This is also the day when I make any fondant or gum paste decorations. These types of decorations usually take a couple days to dry so you want to give them enough lead time. You could also make them on day 1 or 2, depending on your schedule.
Day Four: Decorate the cakes
This is the day to do all the actual decorating. Add the fondant pieces, pipe the flowers, write the message and do the borders.
Day Five: Party!
The day has arrived! Because I take the cake two hours away, I like to transport al the tiers separately in their own boxes. I also take any toppers with me, not on the cake.
In the past, I have transported a tiered cake all put together and to help with that I hammered a dowel rod all the way through the cake. This caused an enormous amount of panic so I don’t usually do it. (Although it is incredibly effective in keeping your cake together and straight).
Pro Tip: I often can’t find individual boxes to fit my 12 inch cakes and I don’t want to buy 100 online, so I go to my local bakery and ask to buy a box from them. You’ll pay a premium for it but when you’re transporting a cake 2 hours that you spent all week making, the $4 doesn’t seem so bad. I’ve also made my own boxes out of the million Amazon boxes I always have laying around, but it usually saves my sanity a bit to just buy the box.
I take my trusty “fix it kit” and finish building the cake there. I arrive at the party about 20 minutes ahead of time. I stack the two tiers, pipe a quick boarder, add my toppers and viola!
- Keep up on your dishes. It’s super tempting when you’re really tired to just let your dishes pile up, but keeping up with them will make your life a lot easier
- Write down your cake baking/decorating schedule. It really helps.
- Cut yourself some slack. Odds are, you’re making a tiered cake while working another full time job because you love someone very much and want them to have an awesome cake. Odds are, they love you too and are not going to be upset if everything isn’t perfect.
- Choose a simple cake within your wheelhouse. This is not the time to learn a new technique. If you’ve never made ganache before, try it some weekend when you have some time-not the weekend you need the cake. Don’t know how to pipe buttercream roses? Don’t put roses on the cake.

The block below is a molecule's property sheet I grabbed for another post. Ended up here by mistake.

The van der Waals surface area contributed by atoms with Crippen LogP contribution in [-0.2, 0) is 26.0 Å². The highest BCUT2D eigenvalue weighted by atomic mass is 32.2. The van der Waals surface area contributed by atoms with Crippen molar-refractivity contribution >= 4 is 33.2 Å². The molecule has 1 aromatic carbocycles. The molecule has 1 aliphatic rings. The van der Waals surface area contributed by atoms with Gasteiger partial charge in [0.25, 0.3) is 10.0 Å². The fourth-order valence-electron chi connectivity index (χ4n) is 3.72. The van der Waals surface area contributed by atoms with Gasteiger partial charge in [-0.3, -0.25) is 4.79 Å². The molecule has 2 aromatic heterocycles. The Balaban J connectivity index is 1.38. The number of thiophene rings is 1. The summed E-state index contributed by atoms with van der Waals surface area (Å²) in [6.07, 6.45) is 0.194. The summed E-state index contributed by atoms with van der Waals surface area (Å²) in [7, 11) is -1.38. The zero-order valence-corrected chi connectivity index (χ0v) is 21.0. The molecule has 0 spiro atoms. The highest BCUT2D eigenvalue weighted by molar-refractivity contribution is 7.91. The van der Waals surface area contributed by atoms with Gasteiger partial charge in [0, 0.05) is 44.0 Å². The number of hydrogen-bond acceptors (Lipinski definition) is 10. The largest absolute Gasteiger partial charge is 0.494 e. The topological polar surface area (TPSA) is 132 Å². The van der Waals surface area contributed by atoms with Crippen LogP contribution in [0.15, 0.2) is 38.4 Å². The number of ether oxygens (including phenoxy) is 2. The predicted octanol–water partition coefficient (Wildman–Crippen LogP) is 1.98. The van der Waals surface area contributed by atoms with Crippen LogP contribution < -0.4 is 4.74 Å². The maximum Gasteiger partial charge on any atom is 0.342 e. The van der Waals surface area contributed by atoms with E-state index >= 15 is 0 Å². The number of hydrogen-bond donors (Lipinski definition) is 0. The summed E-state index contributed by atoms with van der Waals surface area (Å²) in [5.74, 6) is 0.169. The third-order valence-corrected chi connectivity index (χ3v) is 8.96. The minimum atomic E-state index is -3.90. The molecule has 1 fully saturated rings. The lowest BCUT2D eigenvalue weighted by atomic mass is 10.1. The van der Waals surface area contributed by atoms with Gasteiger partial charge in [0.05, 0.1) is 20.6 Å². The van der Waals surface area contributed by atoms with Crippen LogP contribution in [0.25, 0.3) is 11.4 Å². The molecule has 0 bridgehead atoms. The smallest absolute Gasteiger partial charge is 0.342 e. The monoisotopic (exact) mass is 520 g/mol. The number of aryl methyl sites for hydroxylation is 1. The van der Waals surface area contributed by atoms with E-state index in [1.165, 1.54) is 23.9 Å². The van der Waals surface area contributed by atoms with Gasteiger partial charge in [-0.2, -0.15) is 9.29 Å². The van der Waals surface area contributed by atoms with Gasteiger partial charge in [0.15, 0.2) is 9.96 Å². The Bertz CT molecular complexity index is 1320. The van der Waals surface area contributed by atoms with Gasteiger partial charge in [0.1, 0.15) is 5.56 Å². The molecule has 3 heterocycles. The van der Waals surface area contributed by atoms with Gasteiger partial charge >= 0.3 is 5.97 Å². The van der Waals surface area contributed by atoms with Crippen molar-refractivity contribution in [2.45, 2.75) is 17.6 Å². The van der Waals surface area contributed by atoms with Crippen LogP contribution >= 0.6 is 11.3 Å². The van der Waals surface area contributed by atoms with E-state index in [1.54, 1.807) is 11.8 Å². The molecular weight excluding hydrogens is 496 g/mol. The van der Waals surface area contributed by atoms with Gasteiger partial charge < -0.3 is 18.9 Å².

- If you’re making a cake for kids, don’t underestimate the power of toys on a cake as decoration. For the most part, my niece and nephews are excited cause their cake has figurines they can play with and it’s tall.
- 8 or 9 inch round cake pans
- 1 box cake mix any flavor
- 4 large eggs
- 1 cup sour cream full fat
- 1/2 cup water
- 1/2 cup vegetable oil
- Pre-heat oven to 325 degrees. Grease and flour your cake pans.
- If using a stand mixer, fit with paddle attachment. Beat together ingredients until thick and smooth.
- Divide batter evenly into cake pans.
- Bake at 325 degrees for about 35-40 minutes or until toothpick comes out clean. Half way through baking, turn the pans to help the cakes bake evenly.
- Once done, place hot pans on cooling rack for 10-15 minutes.
- Run a knife around the edges and turn the cakes out of the pan onto the cooling rack. Flip them back over so the bottom of the cake is sitting on the cooling rack. If you leave the top down on the cooling rack, sometimes it will stick as it cools tearing your cake.
- Allow to cool completely before frosting.
Wilton.com has a ton of resources for home cake bakers, from video tutorials to classes and supplies.
King Arthur Flour has a dedicated baker’s hotline if you run into trouble during the baking process.
Other Helpful Posts:
How To Cover A Cake Board With Fondant
How To Fill A Piping Bag with Frosting Using A Water Glass
And you can always shoot me an email or a DM on Instagram. I have helped more than one cake baker through their time of panic.